Lack of intervention spurs euro

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The Independent Online

The euro rose for the second successive day yesterday as traders seized on hints by finance ministers that they had no plans to intervene to curb the currency's rise. The markets continued to test whether the Group of Seven leading nations were prepared to back their weekend statement condemning currency volatility with action.

Analysts were taken by surprise by comments after a meeting of European ministers appeared to rule out any intervention to arrest the slump in the dollar. "Maybe there should be some sort of course that finance ministers can go on," said one.

Didier Reynders, the Belgian finance minister, said there had been no talk of intervening in the foreign exchange markets while Gerrit Zalm, the Netherlands' minister, said the current exchange rate was not causing concern. "The mood was positive and everyone was happy with the [G7] statement because it was in line with the statement by the euro group," Mr Zalm told reporters.

Karl-Heinz Grasser, Austria's finance minister, said the effect of "further euro appreciation on growth would be just minor". "The world recovery is going on. This is the most important [thing]," he said.

The euro hit a one-month high of $1.2788 against the dollar in earlier trading, while the pound soared to an 11-year high of $1.8663.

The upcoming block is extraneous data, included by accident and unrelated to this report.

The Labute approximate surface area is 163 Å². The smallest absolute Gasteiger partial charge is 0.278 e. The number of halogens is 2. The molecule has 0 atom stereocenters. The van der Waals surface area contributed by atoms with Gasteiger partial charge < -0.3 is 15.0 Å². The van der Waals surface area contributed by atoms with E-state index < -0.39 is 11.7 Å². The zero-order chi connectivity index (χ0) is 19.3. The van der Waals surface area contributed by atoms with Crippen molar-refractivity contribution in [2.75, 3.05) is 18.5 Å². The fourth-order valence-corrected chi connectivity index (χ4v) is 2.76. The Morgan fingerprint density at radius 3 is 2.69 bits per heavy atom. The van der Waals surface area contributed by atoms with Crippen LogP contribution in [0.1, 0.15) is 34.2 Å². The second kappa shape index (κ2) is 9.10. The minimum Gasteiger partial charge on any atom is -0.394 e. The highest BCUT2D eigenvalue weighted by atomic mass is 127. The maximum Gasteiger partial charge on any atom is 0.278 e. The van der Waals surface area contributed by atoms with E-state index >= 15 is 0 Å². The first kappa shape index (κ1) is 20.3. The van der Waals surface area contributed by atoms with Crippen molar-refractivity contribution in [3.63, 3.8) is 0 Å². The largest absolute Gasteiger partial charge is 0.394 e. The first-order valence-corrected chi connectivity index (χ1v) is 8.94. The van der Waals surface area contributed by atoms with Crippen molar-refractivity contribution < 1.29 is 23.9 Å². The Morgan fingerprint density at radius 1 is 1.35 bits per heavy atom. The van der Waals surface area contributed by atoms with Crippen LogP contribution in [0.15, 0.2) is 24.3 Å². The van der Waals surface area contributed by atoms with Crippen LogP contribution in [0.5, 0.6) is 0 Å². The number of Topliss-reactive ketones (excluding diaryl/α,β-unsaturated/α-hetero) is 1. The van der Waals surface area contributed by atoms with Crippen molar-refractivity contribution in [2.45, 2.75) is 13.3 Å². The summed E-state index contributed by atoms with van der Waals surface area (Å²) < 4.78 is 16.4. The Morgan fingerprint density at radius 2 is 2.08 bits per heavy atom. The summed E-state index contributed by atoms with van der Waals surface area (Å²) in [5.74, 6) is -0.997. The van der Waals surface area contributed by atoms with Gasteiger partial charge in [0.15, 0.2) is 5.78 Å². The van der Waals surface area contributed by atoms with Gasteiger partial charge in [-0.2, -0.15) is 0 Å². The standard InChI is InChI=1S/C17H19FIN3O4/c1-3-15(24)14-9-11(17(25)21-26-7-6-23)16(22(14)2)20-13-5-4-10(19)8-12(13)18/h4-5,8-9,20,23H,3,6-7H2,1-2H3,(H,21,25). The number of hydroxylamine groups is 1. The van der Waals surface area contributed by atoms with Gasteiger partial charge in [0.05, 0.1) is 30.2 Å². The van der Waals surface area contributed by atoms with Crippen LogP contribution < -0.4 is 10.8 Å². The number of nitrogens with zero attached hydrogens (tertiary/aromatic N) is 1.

Rob Carnell, the chief international economist at Commonwealth Bank of Australia, said: "They have undone all the good they achieved [at the G7] with their idiotic prattling about currencies. It beggars belief that they talked about intervention not being on the table when all they had to do was to leave the option open." He said the market was likely to push the euro through $1.30 and test how much pain Europe's leaders would see inflicted on their economies before taking action.

The dollar has fallen 12 per cent against the euro since September when the G7 - Britain, Canada, France, Germany, Italy and Japan and the US - called for "flexibility" in currency markets.

At their meeting in Boca Raton, Florida, the G7 renewed a call for flexibility but specified countries or regions which "lacked such flexibility", and added a warning against excessive currency volatility. The statement was viewed as mixing a demand for Asian countries to let their currencies rise against the dollar with words aimed at discouraging markets from driving the euro any higher.

However, economists said the market had realised the communiqué was a compromise between the US demand for a gradual decline in the dollar and Europe's insistence that others should share the burden.